Using Gold Leaf in your Artwork | Sandra Mejia | Skillshare

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Using Gold Leaf in your Artwork

teacher avatar Sandra Mejia, Illustrator + Pattern Designer

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Taught by industry leaders & working professionals
Topics include illustration, design, photography, and more

Watch this class and thousands more

Get unlimited access to every class
Taught by industry leaders & working professionals
Topics include illustration, design, photography, and more

Lessons in This Class

6 Lessons (14m)
    • 1. Introduction

    • 2. Class Project and Supplies

    • 3. Basic Technique

    • 4. The Adhesive Size

    • 5. Leafing the Artwork

    • 6. Touch ups

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About This Class


In this class I will show you how to add gold leaf to your existing paintings and illustrations to give them that special shiny touch that will make them pop. 



Meet Your Teacher

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Sandra Mejia

Illustrator + Pattern Designer

Top Teacher

Hello! I'm a Freelance Illustrator. I was born in Medellín, Colombia (puedes escribirme en Español!). I create detailed, stylized, playful illustrations, patterns and characters from my studio in Ottawa, Canada.

I have very big eyes and I love animals. Most of my inspiration comes from nature and animals.

I love mixing traditional and digital media to create illustrations and patterns for a number of corporate clients around the world to use in home decor products, stationery, fabrics, kids products and greeting cards.

“I’m very passionate about what I do and believe that through my art I can impact the world in a positive manner.  This is why I teach online and why I create fun, colourful and happy world... See full profile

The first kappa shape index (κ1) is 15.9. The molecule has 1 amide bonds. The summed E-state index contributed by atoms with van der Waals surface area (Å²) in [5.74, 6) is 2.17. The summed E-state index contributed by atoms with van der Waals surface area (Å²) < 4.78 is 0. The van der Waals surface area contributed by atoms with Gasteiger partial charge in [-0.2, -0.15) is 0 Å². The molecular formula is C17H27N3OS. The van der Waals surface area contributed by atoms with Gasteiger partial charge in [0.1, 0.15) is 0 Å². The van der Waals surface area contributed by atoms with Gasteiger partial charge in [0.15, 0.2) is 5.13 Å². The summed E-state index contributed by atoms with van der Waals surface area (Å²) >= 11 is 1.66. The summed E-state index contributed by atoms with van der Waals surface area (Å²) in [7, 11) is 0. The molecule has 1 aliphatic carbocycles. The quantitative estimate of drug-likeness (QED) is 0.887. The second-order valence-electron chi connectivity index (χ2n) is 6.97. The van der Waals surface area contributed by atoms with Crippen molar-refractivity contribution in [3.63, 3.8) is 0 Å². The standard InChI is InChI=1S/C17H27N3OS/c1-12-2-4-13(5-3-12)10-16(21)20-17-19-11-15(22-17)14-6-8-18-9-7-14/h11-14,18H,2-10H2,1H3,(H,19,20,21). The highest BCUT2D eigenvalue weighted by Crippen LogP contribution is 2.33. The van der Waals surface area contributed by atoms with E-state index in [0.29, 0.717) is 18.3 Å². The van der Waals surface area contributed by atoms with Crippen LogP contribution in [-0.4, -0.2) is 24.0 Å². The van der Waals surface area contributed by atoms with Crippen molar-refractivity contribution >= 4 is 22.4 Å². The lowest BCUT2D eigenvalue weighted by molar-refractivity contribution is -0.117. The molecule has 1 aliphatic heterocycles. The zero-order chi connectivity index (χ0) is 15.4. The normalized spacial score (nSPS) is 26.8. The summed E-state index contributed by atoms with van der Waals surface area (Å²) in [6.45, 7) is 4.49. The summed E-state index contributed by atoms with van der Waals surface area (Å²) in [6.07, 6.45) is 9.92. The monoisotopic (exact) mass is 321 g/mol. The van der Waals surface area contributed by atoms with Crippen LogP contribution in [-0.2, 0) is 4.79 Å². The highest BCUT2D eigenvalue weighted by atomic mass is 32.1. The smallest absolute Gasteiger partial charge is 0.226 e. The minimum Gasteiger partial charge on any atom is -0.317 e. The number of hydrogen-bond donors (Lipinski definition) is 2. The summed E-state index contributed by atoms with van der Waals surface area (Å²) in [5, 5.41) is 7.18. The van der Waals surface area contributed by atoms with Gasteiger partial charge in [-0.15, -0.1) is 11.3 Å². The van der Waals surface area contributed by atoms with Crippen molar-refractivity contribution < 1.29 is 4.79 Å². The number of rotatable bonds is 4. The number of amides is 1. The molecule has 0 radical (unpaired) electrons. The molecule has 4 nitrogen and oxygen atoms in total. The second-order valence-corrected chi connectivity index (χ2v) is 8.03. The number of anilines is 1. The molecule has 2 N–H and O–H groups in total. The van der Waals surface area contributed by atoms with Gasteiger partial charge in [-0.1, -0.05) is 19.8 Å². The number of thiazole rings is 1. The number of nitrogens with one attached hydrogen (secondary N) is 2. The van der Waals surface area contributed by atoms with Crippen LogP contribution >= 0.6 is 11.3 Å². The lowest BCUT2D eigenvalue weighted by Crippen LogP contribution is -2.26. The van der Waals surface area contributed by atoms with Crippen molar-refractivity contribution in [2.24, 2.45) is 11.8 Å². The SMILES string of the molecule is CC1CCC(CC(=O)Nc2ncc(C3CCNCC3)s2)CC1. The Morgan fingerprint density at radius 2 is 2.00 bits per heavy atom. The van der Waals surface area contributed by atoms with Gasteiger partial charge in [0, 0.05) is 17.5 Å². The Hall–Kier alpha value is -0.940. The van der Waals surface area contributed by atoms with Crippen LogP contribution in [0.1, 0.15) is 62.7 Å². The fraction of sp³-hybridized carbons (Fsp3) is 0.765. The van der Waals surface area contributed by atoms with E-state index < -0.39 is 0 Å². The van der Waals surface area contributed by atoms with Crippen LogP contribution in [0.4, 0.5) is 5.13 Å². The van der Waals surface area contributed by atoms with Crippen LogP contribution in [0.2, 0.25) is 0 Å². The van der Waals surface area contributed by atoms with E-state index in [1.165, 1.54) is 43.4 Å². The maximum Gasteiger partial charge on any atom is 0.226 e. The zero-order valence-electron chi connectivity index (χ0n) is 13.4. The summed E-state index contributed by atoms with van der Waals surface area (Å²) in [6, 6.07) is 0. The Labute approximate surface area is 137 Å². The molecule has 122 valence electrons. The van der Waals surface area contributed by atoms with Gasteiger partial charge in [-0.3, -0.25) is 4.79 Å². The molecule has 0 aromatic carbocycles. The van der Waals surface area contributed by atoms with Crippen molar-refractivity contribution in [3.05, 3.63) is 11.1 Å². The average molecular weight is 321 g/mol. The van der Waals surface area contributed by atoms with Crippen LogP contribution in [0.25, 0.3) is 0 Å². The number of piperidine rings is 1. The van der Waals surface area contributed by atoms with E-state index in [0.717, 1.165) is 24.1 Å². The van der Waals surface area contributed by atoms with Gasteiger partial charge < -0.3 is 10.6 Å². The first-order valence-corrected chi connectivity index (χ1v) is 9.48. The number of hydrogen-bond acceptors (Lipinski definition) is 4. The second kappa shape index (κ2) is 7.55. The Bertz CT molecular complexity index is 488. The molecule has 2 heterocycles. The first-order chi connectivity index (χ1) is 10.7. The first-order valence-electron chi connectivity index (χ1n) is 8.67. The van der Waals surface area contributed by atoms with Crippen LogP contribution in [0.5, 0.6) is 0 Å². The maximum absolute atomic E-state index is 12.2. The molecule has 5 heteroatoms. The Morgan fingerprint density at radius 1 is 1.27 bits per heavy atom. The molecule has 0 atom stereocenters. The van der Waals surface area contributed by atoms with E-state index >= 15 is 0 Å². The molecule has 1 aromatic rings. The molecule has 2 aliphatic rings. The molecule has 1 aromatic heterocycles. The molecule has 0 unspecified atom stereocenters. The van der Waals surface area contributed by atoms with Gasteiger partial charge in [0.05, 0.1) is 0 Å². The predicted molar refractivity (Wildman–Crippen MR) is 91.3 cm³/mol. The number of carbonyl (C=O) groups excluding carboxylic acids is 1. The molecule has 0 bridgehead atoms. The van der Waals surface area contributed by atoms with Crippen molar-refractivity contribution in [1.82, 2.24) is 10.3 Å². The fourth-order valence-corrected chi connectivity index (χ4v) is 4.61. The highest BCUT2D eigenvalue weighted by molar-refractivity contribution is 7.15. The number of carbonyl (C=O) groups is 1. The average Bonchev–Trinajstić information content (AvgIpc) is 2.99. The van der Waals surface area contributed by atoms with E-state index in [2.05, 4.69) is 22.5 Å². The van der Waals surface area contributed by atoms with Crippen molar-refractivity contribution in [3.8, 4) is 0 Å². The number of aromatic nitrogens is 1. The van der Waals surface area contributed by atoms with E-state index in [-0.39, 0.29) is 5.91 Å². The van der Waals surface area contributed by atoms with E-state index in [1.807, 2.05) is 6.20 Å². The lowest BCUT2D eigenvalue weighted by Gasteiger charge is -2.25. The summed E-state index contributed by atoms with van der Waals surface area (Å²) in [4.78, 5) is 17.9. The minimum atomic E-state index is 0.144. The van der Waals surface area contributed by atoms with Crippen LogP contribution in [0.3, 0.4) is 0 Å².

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1. Introduction: Hello, I'm Sandra Bowers. I'm an illustrator and surface pattern designer. In this class, I will show you how to add gold leaf to your existing paintings and illustrations, to give them that special shiny touch that will make them pop. Join me and let's start leafing. 2. Class Project and Supplies: For this class, you will need adhesive size, you can get it at a craft store, gold leaf, a brush that is not so fancy that you will just use for applying the adhesive, a nib pen, your artwork or illustration that you want to apply gold leaf to, a big soft brush, water and soap to wash your brush and nib, paper to put under your artwork, and cotton gloves. You could do it without them, but the gold leaf sticks to your finger so it makes it harder to manage. For our class project, we will enhance an existing illustration with gold leaf to make a beautiful painting. 3. Basic Technique: First, I'm going to show you how to use the adhesive with a brush. You can use any size brush according to the area you want to cover, you might need a bigger brush. You just have to deep it in the adhesive and start painting over the areas you want the gold leaf to cover. Make sure it's all covered but don't let it [inaudible] too much. Follow the warnings on the adhesive label. Don't get it on your skin and use it in a well ventilated area because it has a strong smell. The adhesive is transparent, but if you look at it from the side, you can see where it has been applied. I'm doing this on water color paper. If the paper is too thin it might buckle. I'm going to use a brush to add the thin detail so you can see how that looks. We'll let that one dry while we use the knead pen. I'll dip it in the adhesive and use it as if it were ink. Don't fill it too much. Just a bit plus the whole in the middle. I'll start drawing over my sketch. If you have never used any of them before, I recommend practicing with ink on paper first, and you can also watch my ink and florals class to see how I use it. Don't press too hard so that it doesn't puddle. While that dries, I'll show you on a black piece of paper how to know when it's dry. Here you can see how it looks like a milky white when it's wet, and how it's totally transparent when it's dry. On my label it says 30 minutes approximately, but mine is ready in about two minutes. I'm going to put on my glove and put a big piece of paper underneath so that you can pick up the leftover gold leaf later. The glove makes a gold leaf easier to work with because sometimes it starts sticking to your fingers and it gets very hard to use. Gold leaf comes in different ways. This is how mine is packaged. I'll open one side of the package. Gold leaf is very delicate. Here you can seen how thin it is, so it must be handled with care. Now I'm going to apply it to the heart. Mine has a side that's shinier than the other one so I'll choose the shinier side to be on the top. You just have to lay it down softly and gently press it on there. Let me take this out of the way and then I'll start tapping on it with the big brush so that it sticks to the adhesive. Pressing on it, not rubbing it yet. Once everything is well pressed, I can start brushing it off gently so that the remainders get loose. I can also reuse those pieces that come off to cover areas that were left uncovered. This area didn't get enough adhesive, so it didn't work there. You can see how pretty it shines. I'm going to go over the areas that were uncovered by adding more adhesive to them. Remember to wash your brush really well after using it. Even if you wash it really well, it might end up being sticky afterwards. That's why I have a specific brush to use with this. Once the glue is dry it must feel tacky when you touch it. See? Now I'm going to show you how to use flakes or scraps that are left over from other projects. I'm just borrowing small pieces that were left over and placing them all on top of my adhesive until I get it all covered. Then I'll brush it off. Here it is. This technique looks amazing on dark backgrounds. Now, I'll cover the one I made with the knead pen. I'll do exactly the same as with the other ones. Hear you can see how pretty it looks with the light and how it really gets all the details. Make sure to brush all the little corners off so that there are no loose pieces on there. There we have it. I'm going to finish this one quickly so that you can compare the results. I like how the knead pen handles the details more than the brush, so I'd usually use the brush for bigger areas and the knead pen to make details. 4. The Adhesive Size: I have this water color painting that I want to spruce up. So I'm going to make a solid gold circle behind it and then add some little binds with leaves in some places. I make the sketch in light pencil so I know what I'm doing. I'll use my brush to paint over the solid circle in the back. Now I'll use the nip pen to make the small details. I also want to add some details on these leaves because since they're dark, it will look really nice. Be careful not to smudge the outer areas with your hand. I'll add some dots on the feathers to make them pop. 5. Leafing the Artwork: Now that the adhesive is dry, I'm going to apply a big piece of leaf over to painting. I'll do the same process as I showed you before. I'll use a leaf to cover every part of the adhesive. You can tear leftover pieces from any area that has them. I usually save these crops in a little jar so that I can use them on another project. I make sure to getting those little details so that they really show. I'll keep brushing away until there are no loose pieces left. 6. Touch ups: You can seen here how there are areas that didn't get covered completely, so we need to get back in there and fix them. Remember to brush out tiny details that didn't brush out well. So I'll apply adhesive with a brush. Usually, the nib pen areas never need retouching because they get more coverage. If your nib pen areas need a lot of retouching, you probably need a nib that lets flow more adhesive, so get a more flexible nib. Here's where the jar of flakes comes in handy. Now it's ready. You can see how amazing it looks. Now I'm going to cut the excess paper and frame this. I hope you had fun. Follow me on Instagram and remember to check out all my other classes on my website. Bye.